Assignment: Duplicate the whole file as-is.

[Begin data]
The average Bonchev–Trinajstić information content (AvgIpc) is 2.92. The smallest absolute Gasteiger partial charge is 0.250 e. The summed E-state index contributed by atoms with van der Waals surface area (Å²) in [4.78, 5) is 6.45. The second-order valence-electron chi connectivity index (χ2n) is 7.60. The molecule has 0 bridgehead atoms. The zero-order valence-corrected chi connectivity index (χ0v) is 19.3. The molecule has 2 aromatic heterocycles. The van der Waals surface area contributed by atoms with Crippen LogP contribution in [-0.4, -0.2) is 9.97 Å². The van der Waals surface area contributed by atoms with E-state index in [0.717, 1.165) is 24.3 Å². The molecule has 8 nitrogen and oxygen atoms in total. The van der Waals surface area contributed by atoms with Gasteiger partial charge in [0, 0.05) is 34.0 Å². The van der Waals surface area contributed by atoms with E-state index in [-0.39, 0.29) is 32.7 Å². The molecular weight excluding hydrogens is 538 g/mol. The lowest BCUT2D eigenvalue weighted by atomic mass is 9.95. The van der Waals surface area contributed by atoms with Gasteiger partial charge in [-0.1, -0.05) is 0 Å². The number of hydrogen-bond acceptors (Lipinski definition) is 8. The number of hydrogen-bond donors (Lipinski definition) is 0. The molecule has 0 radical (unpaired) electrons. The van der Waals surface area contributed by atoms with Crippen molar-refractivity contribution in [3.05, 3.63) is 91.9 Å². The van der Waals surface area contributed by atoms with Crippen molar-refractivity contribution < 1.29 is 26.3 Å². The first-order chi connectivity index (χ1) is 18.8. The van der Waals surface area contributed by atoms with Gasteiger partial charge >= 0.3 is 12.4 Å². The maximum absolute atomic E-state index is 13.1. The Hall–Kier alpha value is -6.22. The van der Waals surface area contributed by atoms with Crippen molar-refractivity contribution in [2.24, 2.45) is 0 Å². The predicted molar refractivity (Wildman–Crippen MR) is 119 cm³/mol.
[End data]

The average Bonchev–Trinajstić information content (AvgIpc) is 2.92. The smallest absolute Gasteiger partial charge is 0.250 e. The summed E-state index contributed by atoms with van der Waals surface area (Å²) in [4.78, 5) is 6.45. The second-order valence-electron chi connectivity index (χ2n) is 7.60. The molecule has 0 bridgehead atoms. The zero-order valence-corrected chi connectivity index (χ0v) is 19.3. The molecule has 2 aromatic heterocycles. The van der Waals surface area contributed by atoms with Crippen LogP contribution in [-0.4, -0.2) is 9.97 Å². The van der Waals surface area contributed by atoms with E-state index in [0.717, 1.165) is 24.3 Å². The molecule has 8 nitrogen and oxygen atoms in total. The van der Waals surface area contributed by atoms with Gasteiger partial charge in [0, 0.05) is 34.0 Å². The van der Waals surface area contributed by atoms with E-state index in [-0.39, 0.29) is 32.7 Å². The molecular weight excluding hydrogens is 538 g/mol. The lowest BCUT2D eigenvalue weighted by atomic mass is 9.95. The van der Waals surface area contributed by atoms with Gasteiger partial charge in [-0.1, -0.05) is 0 Å². The number of hydrogen-bond acceptors (Lipinski definition) is 8. The number of hydrogen-bond donors (Lipinski definition) is 0. The molecule has 0 radical (unpaired) electrons. The van der Waals surface area contributed by atoms with Crippen molar-refractivity contribution in [3.05, 3.63) is 91.9 Å². The van der Waals surface area contributed by atoms with Crippen molar-refractivity contribution < 1.29 is 26.3 Å². The first-order chi connectivity index (χ1) is 18.8. The van der Waals surface area contributed by atoms with Gasteiger partial charge >= 0.3 is 12.4 Å². The maximum absolute atomic E-state index is 13.1. The Hall–Kier alpha value is -6.22. The van der Waals surface area contributed by atoms with Crippen molar-refractivity contribution in [2.24, 2.45) is 0 Å². The predicted molar refractivity (Wildman–Crippen MR) is 119 cm³/mol.